The cholera epidemic began its spread from the start of 2021 with rural communities bearing the brunt. Worse hit with over 69,925 suspected cases of cholera and 2,323 deaths are 25 states and the FCT this year, according to Nigeria Centre for Disease Control (NCDC).
The World Health Organisation (WHO) described the epidemic as an acute diarrhoeal infection caused by eating or drinking food or water contaminated with the bacterium, Vibrio cholera. Cholera remains a global threat to public health.
Recently, the Federal Ministry of Environment in conjunction with other health stakeholders, commenced campaign against the spread of cholera in Bazango community in Kubwa, FCT, a suburb in Bwari area council. The FCT Minister, Muhammad Bello, during the campaign notes that so far over 77 people died from the recent cholera outbreak in the six area councils of the territory.
The secretary of Health and Human Services, Dr Mohammed Kawu, who represented the minister called on traditional rulers, council chairmen and other stakeholders to continue the sensitisation to curb spread of the disease.
“The cholera outbreak has flattened as reports from across the six area councils indicate that 1,296 were affected, with a total fatality figure of 77; which gives us six per cent of casualties,” he said.
Kawu, during a press briefing on efforts by FCT administration to curtail the spread of the disease said that they have repositioned treatment, drugs, other consumables in all the health facilities in affected areas and all secondary healthcare facilities in the FCT, so that anybody that has diarrhoea is treated free.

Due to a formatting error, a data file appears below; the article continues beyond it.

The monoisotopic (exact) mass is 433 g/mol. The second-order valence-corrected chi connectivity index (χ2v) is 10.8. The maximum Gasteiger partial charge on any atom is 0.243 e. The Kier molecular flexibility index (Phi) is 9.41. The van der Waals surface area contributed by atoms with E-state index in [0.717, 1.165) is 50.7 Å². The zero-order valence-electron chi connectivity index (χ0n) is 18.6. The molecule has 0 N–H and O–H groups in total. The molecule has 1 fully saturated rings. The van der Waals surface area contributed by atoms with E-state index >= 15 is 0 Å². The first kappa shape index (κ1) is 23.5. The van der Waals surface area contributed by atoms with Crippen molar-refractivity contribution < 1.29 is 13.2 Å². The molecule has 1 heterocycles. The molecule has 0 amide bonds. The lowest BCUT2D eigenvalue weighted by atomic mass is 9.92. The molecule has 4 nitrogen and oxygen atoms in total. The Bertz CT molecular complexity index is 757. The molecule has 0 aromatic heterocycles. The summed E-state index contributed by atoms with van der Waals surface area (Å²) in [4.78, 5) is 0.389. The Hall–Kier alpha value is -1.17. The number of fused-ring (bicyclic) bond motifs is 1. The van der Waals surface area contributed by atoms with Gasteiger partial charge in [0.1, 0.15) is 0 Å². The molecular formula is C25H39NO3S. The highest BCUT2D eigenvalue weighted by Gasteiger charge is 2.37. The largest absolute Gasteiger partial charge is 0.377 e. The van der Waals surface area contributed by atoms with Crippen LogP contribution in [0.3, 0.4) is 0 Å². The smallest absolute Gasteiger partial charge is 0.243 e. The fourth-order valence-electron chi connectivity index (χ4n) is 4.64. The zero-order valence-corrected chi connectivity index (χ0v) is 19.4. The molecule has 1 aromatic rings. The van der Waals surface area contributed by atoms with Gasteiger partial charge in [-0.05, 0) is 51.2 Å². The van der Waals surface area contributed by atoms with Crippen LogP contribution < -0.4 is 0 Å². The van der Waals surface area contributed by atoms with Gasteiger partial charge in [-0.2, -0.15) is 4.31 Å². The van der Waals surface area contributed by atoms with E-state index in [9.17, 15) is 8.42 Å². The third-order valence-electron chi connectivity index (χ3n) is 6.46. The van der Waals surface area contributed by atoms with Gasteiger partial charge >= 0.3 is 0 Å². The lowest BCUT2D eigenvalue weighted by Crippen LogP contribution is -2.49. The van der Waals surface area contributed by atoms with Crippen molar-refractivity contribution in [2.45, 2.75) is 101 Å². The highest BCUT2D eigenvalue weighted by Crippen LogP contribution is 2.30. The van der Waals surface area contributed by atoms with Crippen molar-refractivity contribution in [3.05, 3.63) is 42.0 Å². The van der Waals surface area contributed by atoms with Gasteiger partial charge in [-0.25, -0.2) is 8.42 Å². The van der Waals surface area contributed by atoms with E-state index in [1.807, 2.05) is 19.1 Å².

“We have also provided water and sanitation in the affected areas by working with the FCT Water Board, FCT Rural Water Supply and Sanitation Agency (RUWASA), and the Abuja Environmental Protection Board (AEPB),” he said.
He described cholera as a disease that is closely associated with poor hygiene, thereby appealing to residents to make extra efforts to ensure proper cleaning of their environment and cultivate good sanitary habits.
According to the secretary, Bwari area council has been identified as the epicentre of the outbreak in the FCT followed by the Abuja Municipal Area Council (AMAC). He discloses that measures have been put in place to prevent a recurrence.
“It is gratifying to note that all the affected communities have been visited and we have told them what they need to do to prevent this cholera outbreak.
“It appears, and it is clear that they have understood what we told them and they have taken those decisions and they are doing those things and that’s why the cases have come down,” he said.
These efforts has also made the FCT administration, through the permanent secretary, Olusade Adesola, announce plans to rehabilitate over 500 toilets and other projects in schools and communities across the six area councils of Abuja, to prevent spread of the disease.